The movie is set in no particular time along the French Riviera. The fashions of the 1920s mix with 1940s buildings, and cars from the 1950s transport Prince and the cast, who are coiffed for the 1980s. Under the Cherry Moon creates its own reality. There is no racism apparent: The father does not object to Christopher's dating his daughter because of his color but because he is a gigolo. Yet Prince and sidekick Jerome are ghetto hustlers using jive accents when they want to confuse the rich white people in France. They see money wasted on the lifeless wealthy socialites, and it is their duty to spice things up. It creates an interesting clash of cultures, but it has no grounding in any reality other than Prince's head. It's relentlessly silly, but I found myself smiling at the infectious fun everyone seemed to be having. It is a perfect copy of those Golden Age screwball comedies where the lower class invades the upper class, but updated with Prince and Jerome as black versions of Bing Crosby and Bob Hope. It's not a musical like Purple Rain. Prince plays piano, but he only lip-synchs to a radio or boom box in a few scenes. There's tons of incidental music, but he tries to act all the major moments. Let's just say that, as an actor, Prince is a really good singer. Kristin Scott Thomas as Mary Sharon acquits herself well and escapes from this project unscathed. She's beautiful, and she adds an element of poise and class that almost saves the whole endeavor. The rest of the cast is trapped in a movie that doesn't know whether it's light comedy or serious melodrama, so most of them just pick one genre on their own and roll with it.

Warner Brothers released a laserdisc version of Under the Cherry Moon, and I suspect that source print was used for this DVD transfer. It's pretty clean, but edge enhancement is apparent in most of the movie. The transfer appears pretty soft. I suspect that this is due to the processing the film went through to make it black-and-white. Grain and dirt pop up a lot, but again I wonder if the grain is sometimes on purpose. It's anamorphic widescreen and looks pretty solid on the whole for a film of this era. The audio is presented in a Dolby 2.0 Surround mix that lends itself to the music in most cases. In the song "Boys and Girls" it seems the vocal mix is turned down too low, which may have been a problem with the source. This treatment seems somewhere between the two previously available formats—VHS and the aforementioned laserdisc—in quality. Extras include a widescreen trailer, which shows its age in scratches and dirt, as well as a handful of music videos for the singles off the soundtrack album (called Parade): "Girls And Boys," "Kiss," "Mountains," and "Anotherloverholenyohead" all appear in fullscreen.

The Rebuttal Witnesses

This is absolutely a guilty pleasure of a movie. It's obviously bad, and it doesn't say anything clearly. But I find some entertainment in it, and I can watch it again and again. It's totally twisted: The critical side of my brain tells me the movie is simply a botched vanity project, but then another part of me finds the whole thing charming. It's a movie Twinkie. You know it's bad for you and full of gooey cream, but you still like one every now and then. Man cannot live on Fassbinder and Fuller alone! If you're a fan, you know what I mean; if not, accept my shrug. The album is better, but the movie is pretty entertaining in a masochistic way.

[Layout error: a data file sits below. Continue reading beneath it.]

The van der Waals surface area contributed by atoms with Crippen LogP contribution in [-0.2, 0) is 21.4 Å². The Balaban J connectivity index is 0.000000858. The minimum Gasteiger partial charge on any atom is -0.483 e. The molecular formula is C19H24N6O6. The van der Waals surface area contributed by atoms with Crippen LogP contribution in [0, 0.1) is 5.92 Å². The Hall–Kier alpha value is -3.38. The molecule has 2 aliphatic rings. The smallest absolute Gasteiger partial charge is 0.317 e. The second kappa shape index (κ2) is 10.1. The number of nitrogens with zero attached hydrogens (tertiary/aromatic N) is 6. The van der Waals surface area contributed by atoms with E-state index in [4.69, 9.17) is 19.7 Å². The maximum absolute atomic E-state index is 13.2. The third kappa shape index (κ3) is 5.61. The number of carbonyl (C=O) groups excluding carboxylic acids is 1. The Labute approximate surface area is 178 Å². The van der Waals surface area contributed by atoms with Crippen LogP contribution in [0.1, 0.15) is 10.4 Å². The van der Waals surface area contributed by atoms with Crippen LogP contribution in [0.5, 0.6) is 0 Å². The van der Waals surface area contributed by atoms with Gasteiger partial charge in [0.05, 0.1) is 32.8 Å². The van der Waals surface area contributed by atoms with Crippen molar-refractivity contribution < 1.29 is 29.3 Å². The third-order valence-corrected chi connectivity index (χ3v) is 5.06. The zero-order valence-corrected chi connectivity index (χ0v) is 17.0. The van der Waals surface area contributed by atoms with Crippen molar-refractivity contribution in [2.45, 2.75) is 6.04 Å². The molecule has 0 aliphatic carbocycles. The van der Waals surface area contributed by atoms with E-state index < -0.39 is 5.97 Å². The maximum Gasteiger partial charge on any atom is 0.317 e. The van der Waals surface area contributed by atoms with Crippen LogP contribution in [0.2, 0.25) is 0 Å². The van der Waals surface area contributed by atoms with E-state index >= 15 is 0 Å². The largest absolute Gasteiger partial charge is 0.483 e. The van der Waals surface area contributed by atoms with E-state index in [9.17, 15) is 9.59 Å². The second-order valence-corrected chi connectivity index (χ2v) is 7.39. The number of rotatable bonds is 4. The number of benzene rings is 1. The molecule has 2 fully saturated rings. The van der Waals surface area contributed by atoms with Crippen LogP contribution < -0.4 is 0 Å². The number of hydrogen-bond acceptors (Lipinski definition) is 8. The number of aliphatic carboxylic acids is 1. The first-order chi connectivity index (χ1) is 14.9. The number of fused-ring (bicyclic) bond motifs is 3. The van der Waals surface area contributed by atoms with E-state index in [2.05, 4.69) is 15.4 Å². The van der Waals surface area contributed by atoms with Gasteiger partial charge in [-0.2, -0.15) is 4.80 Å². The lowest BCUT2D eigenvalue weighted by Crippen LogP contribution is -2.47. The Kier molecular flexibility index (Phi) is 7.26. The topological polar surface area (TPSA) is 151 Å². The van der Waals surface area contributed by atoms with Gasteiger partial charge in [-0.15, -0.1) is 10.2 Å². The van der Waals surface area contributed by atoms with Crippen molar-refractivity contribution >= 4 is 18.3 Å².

Closing Statement

The movie will go down in history as the film tied with Howard the Duck for 1987's Worst Movie of the Year at the Razzies. Prince walked away with awards for worst actor, worst director, and worst song for "Love or Money"—hardly the warm welcome Hollywood gave Purple Rain. The movie premiered in Sheridan, Wyoming, as part of an MTV contest, and it disappeared from cineplexes two weeks later. It is unbearably bad, a shining example of how to go wrong at every turn. You will marvel at the fetish Prince has with his own ass, which dominates many shots. You will cringe at the bad lines delivered with straight faces. And you may cheer when Prince gets shot and his body twists like a pretzel in the over-the-top climax. No, it's not Casablanca, or even Purple Rain. This is probably the worst movie I actually watch, but don't expect me to admit that in public. This DVD will slip in right next to the two copies of Showgirls on my secret DVD shelf. So in the final analysis—yeah, I think it's so bad it's good.

The Verdict

The court finds Under the Cherry Moon guilty of every crime bad cinema can commit. Nevertheless, it's still free to go because Prince is funky and we don't think his make-up, heels, and lace will go over too well in any form of incarceration. Warner Brothers gets a minor fine for releasing a barebones edition with a passable transfer.

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Scales of Justice

Video: 80
Audio: 80
Extras: 80
Acting: 55
Story: 25
Judgment: 64

Perp Profile

Studio: Warner Bros.
Video Formats:
• 1.85:1 Anamorphic
Audio Formats:
• Dolby Digital 2.0 Surround (English)
• English
• French
• Spanish
Running Time: 100 Minutes
Release Year: 1986
MPAA Rating: Rated PG-13
• Bad
• Comedy
• Drama

Distinguishing Marks

• Music Videos
• Trailer


• IMDb
• Fan Site
• Razzies Page